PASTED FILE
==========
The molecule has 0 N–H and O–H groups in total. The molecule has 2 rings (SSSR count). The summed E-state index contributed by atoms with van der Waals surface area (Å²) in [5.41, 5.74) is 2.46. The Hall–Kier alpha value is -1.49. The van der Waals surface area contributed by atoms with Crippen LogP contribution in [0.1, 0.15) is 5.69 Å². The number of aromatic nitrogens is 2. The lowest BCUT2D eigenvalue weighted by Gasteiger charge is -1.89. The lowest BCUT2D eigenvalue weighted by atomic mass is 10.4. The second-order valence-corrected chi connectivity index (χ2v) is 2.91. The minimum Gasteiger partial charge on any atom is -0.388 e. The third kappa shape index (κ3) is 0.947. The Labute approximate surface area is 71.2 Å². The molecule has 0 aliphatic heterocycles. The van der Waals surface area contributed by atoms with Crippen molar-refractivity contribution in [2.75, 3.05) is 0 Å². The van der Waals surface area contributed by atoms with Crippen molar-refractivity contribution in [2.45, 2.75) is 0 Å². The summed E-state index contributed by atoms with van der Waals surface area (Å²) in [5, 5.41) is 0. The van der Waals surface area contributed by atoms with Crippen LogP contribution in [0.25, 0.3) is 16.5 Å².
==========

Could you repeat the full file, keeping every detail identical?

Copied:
The molecule has 0 N–H and O–H groups in total. The molecule has 2 rings (SSSR count). The summed E-state index contributed by atoms with van der Waals surface area (Å²) in [5.41, 5.74) is 2.46. The Hall–Kier alpha value is -1.49. The van der Waals surface area contributed by atoms with Crippen LogP contribution in [0.1, 0.15) is 5.69 Å². The number of aromatic nitrogens is 2. The lowest BCUT2D eigenvalue weighted by Gasteiger charge is -1.89. The lowest BCUT2D eigenvalue weighted by atomic mass is 10.4. The second-order valence-corrected chi connectivity index (χ2v) is 2.91. The minimum Gasteiger partial charge on any atom is -0.388 e. The third kappa shape index (κ3) is 0.947. The Labute approximate surface area is 71.2 Å². The molecule has 0 aliphatic heterocycles. The van der Waals surface area contributed by atoms with Crippen molar-refractivity contribution in [2.75, 3.05) is 0 Å². The van der Waals surface area contributed by atoms with Crippen molar-refractivity contribution in [2.45, 2.75) is 0 Å². The summed E-state index contributed by atoms with van der Waals surface area (Å²) in [5, 5.41) is 0. The van der Waals surface area contributed by atoms with Crippen LogP contribution in [0.25, 0.3) is 16.5 Å².